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August 17, 1997
On Aug. 6, my parents were cited by Oxnard code enforcement for replacing old roof shingles on their house without a permit. They where charged $100.25 that I consider legalized armed robbery with a license. The professional roofers were told not to continue roofing the house until a city inspector comes and checks things out. Since when is it illegal to maintain your house? What gives the city of Oxnard the right to harass my parents and suck them dry of their cash? How come the code enforcement officer drove by my parents' house four times before he decided to cite them three days later while the house was being re-roofed?
April 26, 2014 | By Lauren Beale
Updated and edgy, this multi-story house sits behind gates in Hollywood Hills West. Described by the design firm as a "transitional take on a classic Mediterranean," the home retains such characteristic details as interior and exterior wrought-iron railings, arched windows and a tile roof. Location: 1427 Queens Road, Los Angeles 90069 Asking price: $3.698 million Year built: 1937 Remodel: Bravia Design House size: Four bedrooms, 3.5 bathrooms, 3,554 square feet Lot size: 5,882 square feet Features: Library, family room, breakfast area, kitchen island, hardwood floors, whole-house audio, terraces, outdoor living room with flat-screen TV, fountain-fed swimming pool About the area: Last year, 195 single-family homes sold in the 90069 ZIP Code at a median price of $2.25 million, according to DataQuick.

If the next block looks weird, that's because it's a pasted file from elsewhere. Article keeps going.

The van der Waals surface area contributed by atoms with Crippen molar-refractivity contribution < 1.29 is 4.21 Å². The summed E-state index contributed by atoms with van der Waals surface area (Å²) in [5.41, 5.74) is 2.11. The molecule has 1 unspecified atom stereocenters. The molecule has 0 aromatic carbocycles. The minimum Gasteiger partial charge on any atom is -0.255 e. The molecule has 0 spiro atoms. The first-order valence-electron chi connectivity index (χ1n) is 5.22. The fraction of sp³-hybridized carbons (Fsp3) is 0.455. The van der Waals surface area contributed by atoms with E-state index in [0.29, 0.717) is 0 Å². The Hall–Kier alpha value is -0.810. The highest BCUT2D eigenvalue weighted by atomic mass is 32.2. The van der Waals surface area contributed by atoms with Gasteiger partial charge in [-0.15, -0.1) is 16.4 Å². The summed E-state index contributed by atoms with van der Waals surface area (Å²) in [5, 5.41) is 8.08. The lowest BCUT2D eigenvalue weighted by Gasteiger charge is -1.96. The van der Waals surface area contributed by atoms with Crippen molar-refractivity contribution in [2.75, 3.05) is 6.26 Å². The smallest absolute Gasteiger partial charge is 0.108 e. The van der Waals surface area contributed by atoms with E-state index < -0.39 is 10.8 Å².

December 19, 1999
Judging from recent letters to the editor about roofing felt, it seems we've forgotten that older homes, built throughout the '50s and '60s, were roofed with cedar shakes directly over wooden battens (or strips) without any paper used at all. During the dry summer months, you could even see sunlight through small pinholes that would swell shut with the first rain. Those roofs lasted 20 to 25 years. JOHN STEPHENS Costa Mesa
April 15, 2014 | By Joseph Serna